iPod accessory makers take action on product issues

In order to keep our readers aware of a number of recently “fixed” or removed-from-market iPod products, iLounge has compiled this list of accessories that have recently been fixed or removed from the market entirely. We commend the companies listed below for responding to the issues that have been identified with their accessories.

Digital Lifestyle Outfitters (DLO) recently informed iLounge that the battery leak issue identified in its iBoom boombox has now been fixed in shipping models. iBoom boxes marked as iPod photo compatible include the battery fix.

Incase has released a new version of its Incase Charger that addresses audio problems that uncovered in our review of the product. As noted in our updated review, we found the audio output of the new version to be “dramatically improved from its predecessor, and overall more than satisfactory.”

Gadget Accessories has confirmed to iLounge that its 3-in-1 Charger exhibits iPod-damaging potential and has been withdrawn from the market temporarily. “We are working with Apple directly at this time for our connectors to be Apple authorized connectors,” the company said. “In the meantime in light of the comments posted on your site we have removed the 3-in-1 Charger for now from our site until we get the OK from Apple.”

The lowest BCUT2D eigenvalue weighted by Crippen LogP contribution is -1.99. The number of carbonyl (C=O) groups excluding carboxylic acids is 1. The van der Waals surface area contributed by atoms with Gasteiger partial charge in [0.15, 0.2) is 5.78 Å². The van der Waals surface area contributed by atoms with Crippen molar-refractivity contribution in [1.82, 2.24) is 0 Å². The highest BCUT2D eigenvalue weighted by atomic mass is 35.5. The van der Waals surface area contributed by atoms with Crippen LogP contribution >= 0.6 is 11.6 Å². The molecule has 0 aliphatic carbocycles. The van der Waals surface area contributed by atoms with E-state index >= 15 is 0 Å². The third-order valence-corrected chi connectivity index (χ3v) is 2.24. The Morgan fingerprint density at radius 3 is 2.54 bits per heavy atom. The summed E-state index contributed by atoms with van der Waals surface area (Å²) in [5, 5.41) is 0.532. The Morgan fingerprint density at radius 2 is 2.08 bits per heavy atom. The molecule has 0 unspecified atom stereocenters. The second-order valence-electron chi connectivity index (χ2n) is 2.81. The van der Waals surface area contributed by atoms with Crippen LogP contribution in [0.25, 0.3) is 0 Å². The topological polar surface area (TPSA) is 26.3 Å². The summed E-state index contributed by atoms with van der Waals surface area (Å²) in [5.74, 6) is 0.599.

Macally has responded to iLounge reader concerns about issues with the first run of the company’s PodWave accessory. Macally said it has fixed the problems and created a more powerful, cleaner version, which is discussed as Version 2 in iLounge’s updated review.

JBL has confirmed that “a very few customers (currently fewer than 1%)” have experienced a volume control problem with the JBL On Stage. The company states on its website: “We are offering to replace your JBL On Stage at no cost to you except for the shipping cost to our warehouse (we will pay return shipping), should you have a JBL On Stage with a defective chip.”

XtremeMac said it has remedied sound quality issues found in certain of the initial production run of its AirPlay FM transmitter. The company acknowledged that a small number of the accessories had defects. In the comments of our review, XtremeMac CEO Gary Bart explained the problem in detail and said his company “will gladly replace any unit that is found to be defective, at our expense.”

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